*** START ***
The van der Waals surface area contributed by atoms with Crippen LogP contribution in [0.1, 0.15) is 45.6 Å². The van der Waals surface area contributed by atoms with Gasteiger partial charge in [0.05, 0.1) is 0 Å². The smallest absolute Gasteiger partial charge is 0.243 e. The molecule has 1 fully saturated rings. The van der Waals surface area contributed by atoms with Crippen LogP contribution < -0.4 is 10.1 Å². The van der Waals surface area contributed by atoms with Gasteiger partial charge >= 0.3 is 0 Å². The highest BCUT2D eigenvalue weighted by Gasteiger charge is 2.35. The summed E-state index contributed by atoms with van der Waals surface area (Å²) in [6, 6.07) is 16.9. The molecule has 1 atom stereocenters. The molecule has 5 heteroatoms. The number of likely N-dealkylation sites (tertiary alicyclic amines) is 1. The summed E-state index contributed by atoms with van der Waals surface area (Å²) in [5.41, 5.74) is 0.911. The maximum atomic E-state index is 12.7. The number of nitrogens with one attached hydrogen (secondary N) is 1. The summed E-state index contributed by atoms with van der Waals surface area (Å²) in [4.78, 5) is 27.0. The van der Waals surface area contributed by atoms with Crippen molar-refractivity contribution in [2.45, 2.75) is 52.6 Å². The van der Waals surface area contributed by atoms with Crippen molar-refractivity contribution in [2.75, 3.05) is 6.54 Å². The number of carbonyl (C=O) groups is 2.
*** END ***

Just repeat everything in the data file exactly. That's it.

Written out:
The van der Waals surface area contributed by atoms with Crippen LogP contribution in [0.1, 0.15) is 45.6 Å². The van der Waals surface area contributed by atoms with Gasteiger partial charge in [0.05, 0.1) is 0 Å². The smallest absolute Gasteiger partial charge is 0.243 e. The molecule has 1 fully saturated rings. The van der Waals surface area contributed by atoms with Crippen LogP contribution < -0.4 is 10.1 Å². The van der Waals surface area contributed by atoms with Gasteiger partial charge >= 0.3 is 0 Å². The highest BCUT2D eigenvalue weighted by Gasteiger charge is 2.35. The summed E-state index contributed by atoms with van der Waals surface area (Å²) in [6, 6.07) is 16.9. The molecule has 1 atom stereocenters. The molecule has 5 heteroatoms. The number of likely N-dealkylation sites (tertiary alicyclic amines) is 1. The summed E-state index contributed by atoms with van der Waals surface area (Å²) in [5.41, 5.74) is 0.911. The maximum atomic E-state index is 12.7. The number of nitrogens with one attached hydrogen (secondary N) is 1. The summed E-state index contributed by atoms with van der Waals surface area (Å²) in [4.78, 5) is 27.0. The van der Waals surface area contributed by atoms with Crippen molar-refractivity contribution in [2.45, 2.75) is 52.6 Å². The van der Waals surface area contributed by atoms with Crippen molar-refractivity contribution in [2.75, 3.05) is 6.54 Å². The number of carbonyl (C=O) groups is 2.